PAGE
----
Should You Test Your Call To Action Buttons?

Image of examples of call to action buttons

Testing Call To Action Buttons!

Call to action (CTAs) buttons can be an important element of website optimisation. They determine where a customer should go next.  However, sometimes testing  the call to action appears to be the default strategy for optimising web pages. This may be based upon the assumption that a web page is largely optimised, but whatever the reason it is guaranteed to lead to a sub-optimal website.


No webpage is ever fully optimal, however much you test it. The target is continually moving as visitor behaviour changes over time, competitors launch new offers or improve their websites. Technological developments may disrupt the market and new products or services result in a constantly changing landscape. So, call to action buttons are only one item of many that you should be testing.


Image of lift model


Website optimisation needs to begin with your visitors and your value proposition. Before evaluating your call to action button you need to understand what your visitors are looking for and how your value proposition can help meet their explicit (category specific) and implicit (psychological) goals. Explicit goals, such as quality or style of merchandise, tend to be the more rational and conscious motivators that visitors articulate when evaluating which sites they will consider.


However, implicit or psychological goals, such as belonging or certainty, are important because these allow brands to differentiate themselves and generate an emotional response from customers. If a site wants optimise relevancy then it has to connect with visitors at both of these levels. Even the best designed call to action button will be a waste of time if you don’t provide what your visitors are looking for.


People are motivated to buy brands by implicit (psychological goals) that conventional market research struggles to identify
This motivation model is the intellectual property of BEYOND REASON.


Next you need to align your website goals with your business goals and prioritise your goals to determine your key conversion optimisation objective. Your conversion optimisation goals should be as closely related to revenue generators as possible. Examples include:

      • Purchase conversion rate
      • Average order values
      • Account opening conversion rate
      • Deposit conversion rate
      • Average deposit value
      • Return on advertising spend

To implement a conversion strategy you should also ensure:

    • Your web analytics measure all primary (e.g. account opening) and secondary conversion goals (e.g. newsletter subscription) on pages and flows where you have a reasonable number of visitors. Don’t assume everything is automatically tracked and ensure your call to action buttons are definitely tracked.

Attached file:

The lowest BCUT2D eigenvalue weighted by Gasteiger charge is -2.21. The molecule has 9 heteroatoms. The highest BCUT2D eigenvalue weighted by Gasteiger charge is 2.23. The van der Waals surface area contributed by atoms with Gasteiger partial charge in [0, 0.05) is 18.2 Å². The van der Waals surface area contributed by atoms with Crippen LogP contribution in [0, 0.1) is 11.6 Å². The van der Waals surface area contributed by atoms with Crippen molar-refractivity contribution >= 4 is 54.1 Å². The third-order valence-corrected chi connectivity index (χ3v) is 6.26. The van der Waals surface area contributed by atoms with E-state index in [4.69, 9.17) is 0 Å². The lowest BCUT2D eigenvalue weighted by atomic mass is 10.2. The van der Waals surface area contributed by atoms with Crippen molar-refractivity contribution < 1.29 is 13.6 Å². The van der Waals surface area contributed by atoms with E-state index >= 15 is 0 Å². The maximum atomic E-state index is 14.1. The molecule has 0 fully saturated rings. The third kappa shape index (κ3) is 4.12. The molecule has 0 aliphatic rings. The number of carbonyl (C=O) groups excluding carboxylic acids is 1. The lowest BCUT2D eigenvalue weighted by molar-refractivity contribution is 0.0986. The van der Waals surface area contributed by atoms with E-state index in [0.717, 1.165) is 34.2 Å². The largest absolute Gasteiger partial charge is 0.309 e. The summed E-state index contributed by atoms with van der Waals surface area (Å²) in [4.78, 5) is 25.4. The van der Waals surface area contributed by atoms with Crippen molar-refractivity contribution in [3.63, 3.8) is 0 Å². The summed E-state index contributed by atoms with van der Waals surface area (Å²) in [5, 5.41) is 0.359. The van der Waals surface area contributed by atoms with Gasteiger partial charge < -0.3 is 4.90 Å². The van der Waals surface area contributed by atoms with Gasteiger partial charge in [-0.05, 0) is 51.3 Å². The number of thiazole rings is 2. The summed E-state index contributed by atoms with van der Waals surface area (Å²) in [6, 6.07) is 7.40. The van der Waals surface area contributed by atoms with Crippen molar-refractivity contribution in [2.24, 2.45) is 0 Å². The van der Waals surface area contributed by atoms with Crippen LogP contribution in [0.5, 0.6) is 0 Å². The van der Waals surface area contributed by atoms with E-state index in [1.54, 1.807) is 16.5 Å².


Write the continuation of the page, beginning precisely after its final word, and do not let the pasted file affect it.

• Only if you have sufficient traffic and conversions should you choose an A/B and multivariate testing tools to run experiments on your most visited pages. Do these allow you to segment and personalise experiences to benefit fully from online testing? Call to action testing can be easy to do but you should implement a process for prioritising A/B tests like PIE.
    • You can then establish a detailed testing roadmap that includes key landing pages, home page, product pages, shopping cart, registration pages, and other important pages and flows. It is essential to consider both new and returning visitors. Review expert literature (see reading list below) on how to build and enhance your optimisation strategy.

6 types of tests to optimise a website page which can include call to action tests


    • Engage areas in your organisation that can assist in the process of improving the customer experience, including IT, UX, usability, marketing, and copywriters.
    • Build a technology roadmap to evaluate and implement new tools (e.g. live chat or App testing) and functionality to further enhance your optimisation capabilities.

When you have established a truly comprehensive conversion optimisation strategy your call to action tests will become a small, but important element of your testing program. Finally, be bold and have fun with your experiments.

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Further reading:



You Should Test That: Conversion Optimization for More Leads, Sales and Profit or The Art and Science of Optimized Marketing


Landing Page Optimization: The Definitive Guide to Testing and Tuning for Conversions


Website Optimization: An Hour a Day


Your Customer Creation Equation: Unexpected Website Formulas of The Conversion Scientist TM

  • About the author:  Neal provides digital marketing optimisation consultancy services and has worked for  brands such as,,, and He uses a variety of techniques, including web analytics, personas, customer journey analysis and customer feedback to improve a website’s conversion rate.

By Neal Cole

Founder of Conversion Uplift and an expert in digital marketing and conversion rate optimisation.